¶ 29. Further, "[a] warrantless search is permissible in certain exigent circumstances if it can be shown that grounds existed to conduct the search that, had time permitted, would have reasonably satisfied a disinterested magistrate that a warrant should properly issue." Holloman v. State, 820 So.2d 52, 55 (Miss.Ct. App. 2002) citing Sanders v. State, 678 So.2d 663, 667 (Miss. 1996). In Schmerber v. California, 384 U.S. 757, 86 S.Ct. 1826, 16 L.Ed.2d 908 (1966), the U.S. Supreme Court noted that search warrants are normally required for searches of homes, and held that "absent an emergency, no less could be required where intrusions into the human body are concerned." Id. at 770, 86 S.Ct. 1826. The Court found that exigent circumstances existed to justify the warrantless seizure of blood samples:
The officer in the present case, however, might reasonably have believed that he was confronted with an emergency, in which the delay necessary to obtain a warrant, under the circumstances, threatened "the destruction of evidence," Preston v. U.S., 376 U.S. 364, 367, 84 S.Ct. 881, 883, 11 L.Ed.2d 777. We are told that the percentage of alcohol in the blood begins to diminish shortly after drinking stops, as the body functions to eliminate it from the system. Particularly in a case such as this, where time had to be taken to bring the accused to a hospital and to investigate the scene of the accident, there was no time to seek out a magistrate and secure a warrant. Given these special facts, we conclude that the attempt to secure evidence of blood-alcohol content in this case was an appropriate incident to petitioner's arrest.
¶ 30. During the suppression hearing, Officer Gibbs testified that exigent circumstances existed:
Q: Now, the question remains: Why didn't you get a warrant? How long would it have taken you to — describe to the Court what procedures you would have had to undertake at that point in time to retrieve a warrant?
A: If I did, I would have to go back to the police department, sit down, type up an affidavit at that point as well as the warrant, and then go — I would have to drive out to Judge — typically, we have our warrants signed by Judge McGarrh, who lives quite a bit out in the country so to speak, and then after I get it signed, come back and head down to the MED.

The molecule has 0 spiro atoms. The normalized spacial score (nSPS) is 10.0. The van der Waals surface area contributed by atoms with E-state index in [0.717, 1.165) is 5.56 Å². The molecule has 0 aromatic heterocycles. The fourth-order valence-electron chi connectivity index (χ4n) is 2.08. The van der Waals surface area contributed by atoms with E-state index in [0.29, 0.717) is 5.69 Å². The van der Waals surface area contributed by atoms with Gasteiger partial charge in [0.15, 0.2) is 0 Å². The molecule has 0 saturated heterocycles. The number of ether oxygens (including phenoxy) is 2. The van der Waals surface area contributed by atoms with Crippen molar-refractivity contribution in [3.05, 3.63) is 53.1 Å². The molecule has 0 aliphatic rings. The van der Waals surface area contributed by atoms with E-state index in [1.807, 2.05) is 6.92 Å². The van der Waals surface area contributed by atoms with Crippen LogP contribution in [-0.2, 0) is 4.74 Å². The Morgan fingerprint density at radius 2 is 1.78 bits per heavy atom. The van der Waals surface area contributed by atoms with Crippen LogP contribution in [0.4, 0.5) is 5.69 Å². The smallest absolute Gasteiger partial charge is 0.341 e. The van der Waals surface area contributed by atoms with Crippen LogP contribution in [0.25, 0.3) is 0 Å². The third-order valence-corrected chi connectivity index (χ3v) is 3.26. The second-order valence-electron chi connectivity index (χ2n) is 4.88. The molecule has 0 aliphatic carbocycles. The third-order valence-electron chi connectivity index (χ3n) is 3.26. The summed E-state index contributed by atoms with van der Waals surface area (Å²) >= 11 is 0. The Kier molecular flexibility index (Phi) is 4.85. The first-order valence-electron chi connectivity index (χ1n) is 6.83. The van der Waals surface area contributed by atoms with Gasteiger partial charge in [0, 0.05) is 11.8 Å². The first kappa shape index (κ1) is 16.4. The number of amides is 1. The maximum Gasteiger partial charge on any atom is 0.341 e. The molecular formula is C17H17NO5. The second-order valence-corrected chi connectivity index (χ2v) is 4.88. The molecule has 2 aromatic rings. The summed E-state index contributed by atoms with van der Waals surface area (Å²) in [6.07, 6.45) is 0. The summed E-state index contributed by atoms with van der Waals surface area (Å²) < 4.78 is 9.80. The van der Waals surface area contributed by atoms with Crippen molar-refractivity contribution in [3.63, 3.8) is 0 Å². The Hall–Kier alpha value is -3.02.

Q: Now, based off of your previous experiences, how long would that entire process have taken?
A: It's tough to say, but I mean, it could be anywhere from an hour and a half to two and a half hours.
Q: Now, based off your experience as a law enforcement officer and having been a DUI officer, as you stated earlier, what affect [sic] does time have on the level of blood alcohol in the human system?
A: As time goes on, it decreases.
¶ 31. Based on this testimony, and the facts and circumstances of this case, this Court is satisfied that exigent circumstances existed that justified taking a blood sample without first seeking a warrant. These circumstances include not only the undisputed fact that alcohol rates begin to dissipate after drinking ceases, but also the fact that the officers were involved in the investigation of a major vehicle accident involving serious injuries to multiple people, requiring their transportation to nearby hospitals, as well as the time that would have been required to obtain a warrant before traveling to the hospital to obtain the samples. Accordingly, we find this assignment of error to be without merit.
¶ 32. For the reasons stated, the judgment of the Circuit Court of DeSoto County is affirmed.
¶ 33. CONVICTION OF DRIVING UNDER THE INFLUENCE CAUSING INJURY AND SENTENCE OF FIFTEEN (15) YEARS IN THE CUSTODY OF THE MISSISSIPPI DEPARTMENT OF CORRECTIONS, WITH EIGHT (8) YEARS OF POST-RELEASE SUPERVISION, AND FIVE (5) OF THOSE YEARS REPORTING TO A PROBATION OFFICER PURSUANT TO MISS. CODE ANN. § 47-7-34, WITH CONDITIONS, AND PAY A FINE OF $1000.00, AND $100.00 TO THE MISSISSIPPI CRIME VICTIM'S COMPENSATION FUND, AFFIRMED.